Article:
Mar 06, 2008 Ami Olson Uncategorized
Bishop-Grimes writers entertain at Seymour School in two languages:
Twelve Bishop-Grimes sophomore Spanish students visited the Seymour Dual Learning Academy on Friday, Feb. 29 to share a collection of bilingual children’s books the students had written and illustrated as a class project.
The field trip provided the high schoolers with an opportunity to practice their Spanish, while the Seymour kindergarten and first-grade classes enjoyed original tales and illustrations in both Spanish and English.
Sharon Bearer, the Bishop-Grimes Spanish teacher, said this is the fifth year students from her class have visited the Seymour school, where every subject is taught in both Spanish and English. In the past, students have performed plays and managed arts and crafts projects, but the Seymour students seem to enjoy the books the more, Bearer said.
Students in Bearer’s Spanish III class paired up to write and illustrate a bilingual children’s book, with the story printed in Spanish and English. The best six books were chosen to read to the Seymour classes. Bearer said many of the students donate their books to the Seymour library after reading them aloud to the classes.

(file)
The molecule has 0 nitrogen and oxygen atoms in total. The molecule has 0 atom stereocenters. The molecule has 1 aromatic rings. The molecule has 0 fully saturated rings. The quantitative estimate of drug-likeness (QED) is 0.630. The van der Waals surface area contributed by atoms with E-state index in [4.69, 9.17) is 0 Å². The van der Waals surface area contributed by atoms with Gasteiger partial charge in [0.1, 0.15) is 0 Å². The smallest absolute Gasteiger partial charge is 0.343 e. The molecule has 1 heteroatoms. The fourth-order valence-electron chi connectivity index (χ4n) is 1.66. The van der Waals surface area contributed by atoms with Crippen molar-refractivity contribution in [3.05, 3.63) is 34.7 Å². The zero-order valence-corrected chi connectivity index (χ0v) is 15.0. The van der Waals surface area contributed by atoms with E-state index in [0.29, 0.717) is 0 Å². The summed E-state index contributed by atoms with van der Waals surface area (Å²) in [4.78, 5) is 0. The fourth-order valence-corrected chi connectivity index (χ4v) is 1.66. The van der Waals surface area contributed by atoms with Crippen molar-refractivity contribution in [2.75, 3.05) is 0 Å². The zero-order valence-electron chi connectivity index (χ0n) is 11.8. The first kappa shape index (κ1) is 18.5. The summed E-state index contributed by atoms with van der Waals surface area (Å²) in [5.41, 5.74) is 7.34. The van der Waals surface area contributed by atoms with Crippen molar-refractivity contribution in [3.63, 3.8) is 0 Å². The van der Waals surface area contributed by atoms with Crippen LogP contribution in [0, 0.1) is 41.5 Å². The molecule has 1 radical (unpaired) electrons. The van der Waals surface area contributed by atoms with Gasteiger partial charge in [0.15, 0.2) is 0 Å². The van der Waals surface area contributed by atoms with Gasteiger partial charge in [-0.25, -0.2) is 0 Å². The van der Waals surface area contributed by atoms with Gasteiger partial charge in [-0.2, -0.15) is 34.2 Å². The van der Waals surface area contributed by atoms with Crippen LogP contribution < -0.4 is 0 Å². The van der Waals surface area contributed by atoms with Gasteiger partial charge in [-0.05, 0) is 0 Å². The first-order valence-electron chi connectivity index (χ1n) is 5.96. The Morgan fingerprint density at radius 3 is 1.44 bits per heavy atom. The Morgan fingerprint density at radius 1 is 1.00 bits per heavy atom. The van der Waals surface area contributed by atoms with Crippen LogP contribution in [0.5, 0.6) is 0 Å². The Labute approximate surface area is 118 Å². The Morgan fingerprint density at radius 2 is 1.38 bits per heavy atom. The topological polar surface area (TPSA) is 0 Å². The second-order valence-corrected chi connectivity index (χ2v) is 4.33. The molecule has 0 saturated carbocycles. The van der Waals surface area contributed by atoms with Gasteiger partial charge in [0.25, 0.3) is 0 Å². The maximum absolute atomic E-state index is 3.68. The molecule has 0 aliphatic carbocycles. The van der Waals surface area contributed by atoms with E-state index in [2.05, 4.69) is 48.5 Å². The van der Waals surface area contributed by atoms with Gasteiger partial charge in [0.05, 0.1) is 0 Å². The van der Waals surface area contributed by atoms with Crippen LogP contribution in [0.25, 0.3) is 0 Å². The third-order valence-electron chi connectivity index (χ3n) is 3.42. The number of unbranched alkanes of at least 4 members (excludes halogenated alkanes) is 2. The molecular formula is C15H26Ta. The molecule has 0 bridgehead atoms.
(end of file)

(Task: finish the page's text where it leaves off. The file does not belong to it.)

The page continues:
Most Seymour students learn English as a second language, said Seymour principal Marie Lostombo. She encouraged the Bishop-Grimes students to feel comfortable speaking Spanish to the children, and reassured them that no one would laugh at them.
Still, several students were nervous to read their Spanish stories to native speakers.
“It’s kind of weird having a first grader know more than you do,” Katherine Wilcox said.
Elizabeth Reck said she chose to take Spanish over other languages offered because she thought it would be the most useful, and that a knowledge of Spanish would appeal to potential employers.
Reck remembered an instance in which she helped her mother communicate with clients who spoke only Spanish, her first experience putting her Spanish to work in the “real world.”
“So many things in school are geared towards state exams,” Bearer said.
She believes it is important for students to have the opportunity to use their Spanish outside of the classroom.
“We come down here and see people using it — it’s a real good thing for us,” she said.
Photo by Ellen Leahy:
Making new friends: Kyle Huff and Adriana Sereno after reading their book, “Un Amigo Nuevo Para Buddy.”
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